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B.C. allows alcohol in movie theatres
VICTORIA – The B.C. government has created a new liquor licence that allows theatres to serve alcohol during movie showings.
Rich Coleman, the cabinet minister responsible for B.C. liquor and gambling policy, says the change will get rid of red tape for theatres that could get a licence to serve alcohol for live events, but couldn't show movies in the same place.
The new licence will allow theatres to serve drinks in the lobby, but patrons won't be able to take drinks to their movie seat unless the room is adults-only. Coleman said unlike the stands at a hockey game or out in a well-lit lobby, it's difficult for operators to see if minors are sneaking drinks in a dark theatre.
A multiplex cinema now has the option of designating one theatre for adults only and serving drinks, an approach that has caught on in other jurisdictions along with larger seats and tables. The licence would also cover an adults-only lounge adjacent to the theatre.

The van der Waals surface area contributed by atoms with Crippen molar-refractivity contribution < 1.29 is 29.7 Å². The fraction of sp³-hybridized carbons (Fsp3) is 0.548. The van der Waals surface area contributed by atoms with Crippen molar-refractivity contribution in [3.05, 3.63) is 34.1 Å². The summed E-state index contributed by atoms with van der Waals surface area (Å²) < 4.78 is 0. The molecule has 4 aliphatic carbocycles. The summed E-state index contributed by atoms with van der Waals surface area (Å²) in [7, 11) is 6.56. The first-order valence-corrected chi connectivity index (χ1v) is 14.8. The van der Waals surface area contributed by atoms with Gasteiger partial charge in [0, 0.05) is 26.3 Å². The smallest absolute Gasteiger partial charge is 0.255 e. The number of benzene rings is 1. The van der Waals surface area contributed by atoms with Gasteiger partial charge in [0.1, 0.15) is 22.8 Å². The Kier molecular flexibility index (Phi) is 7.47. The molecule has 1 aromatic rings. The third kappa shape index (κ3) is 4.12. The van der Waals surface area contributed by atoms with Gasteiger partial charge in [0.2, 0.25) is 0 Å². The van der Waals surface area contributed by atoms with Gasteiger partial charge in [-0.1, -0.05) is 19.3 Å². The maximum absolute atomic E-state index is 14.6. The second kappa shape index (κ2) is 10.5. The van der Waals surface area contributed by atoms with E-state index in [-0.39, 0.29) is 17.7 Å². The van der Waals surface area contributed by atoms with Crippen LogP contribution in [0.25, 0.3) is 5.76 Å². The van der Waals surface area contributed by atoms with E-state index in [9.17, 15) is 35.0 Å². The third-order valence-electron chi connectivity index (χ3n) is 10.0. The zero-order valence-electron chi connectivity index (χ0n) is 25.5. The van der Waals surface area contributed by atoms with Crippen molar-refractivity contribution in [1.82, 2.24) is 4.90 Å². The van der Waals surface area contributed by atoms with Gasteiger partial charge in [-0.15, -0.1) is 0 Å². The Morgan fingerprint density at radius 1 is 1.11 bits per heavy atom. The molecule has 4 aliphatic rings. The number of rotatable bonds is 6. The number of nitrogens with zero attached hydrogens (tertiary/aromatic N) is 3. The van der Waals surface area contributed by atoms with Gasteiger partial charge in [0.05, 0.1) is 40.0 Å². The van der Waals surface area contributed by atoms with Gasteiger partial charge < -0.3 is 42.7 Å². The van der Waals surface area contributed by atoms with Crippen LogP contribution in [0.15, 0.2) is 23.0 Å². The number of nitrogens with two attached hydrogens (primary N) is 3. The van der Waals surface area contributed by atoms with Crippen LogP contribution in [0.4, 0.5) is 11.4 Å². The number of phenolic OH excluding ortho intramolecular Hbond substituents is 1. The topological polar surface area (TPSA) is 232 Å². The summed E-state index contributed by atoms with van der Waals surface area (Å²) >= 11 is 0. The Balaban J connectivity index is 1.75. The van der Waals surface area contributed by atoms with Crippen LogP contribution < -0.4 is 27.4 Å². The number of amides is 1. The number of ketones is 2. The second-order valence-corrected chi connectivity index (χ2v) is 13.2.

Other theatres that have live shows will be able to take part in film festivals without having to close their bar or apply for a new licence.
"People are trying to save the older theatres, where it's just a single-screen operation, and trying to have two types of business in order to basically survive and make those older traditional heritage-type theatres work," Coleman said.
Ontario, Alberta and Manitoba already have similar licences for movie theatres. Jeremy Bator, president of the Motion Picture Theatre Association of B.C., praised the move.
"These changes will have a positive impact on so many levels, including increased jobs, a better guest experience and a more level playing field in the increasingly competitive landscape of entertainment in Canada," Bator said.
Matthew Gibbons, president of the Vogue Theatre in Vancouver, said his heritage theatre is now mainly a live performance venue, and the new licence will make it easier to take part in the annual Vancouver International Film Festival.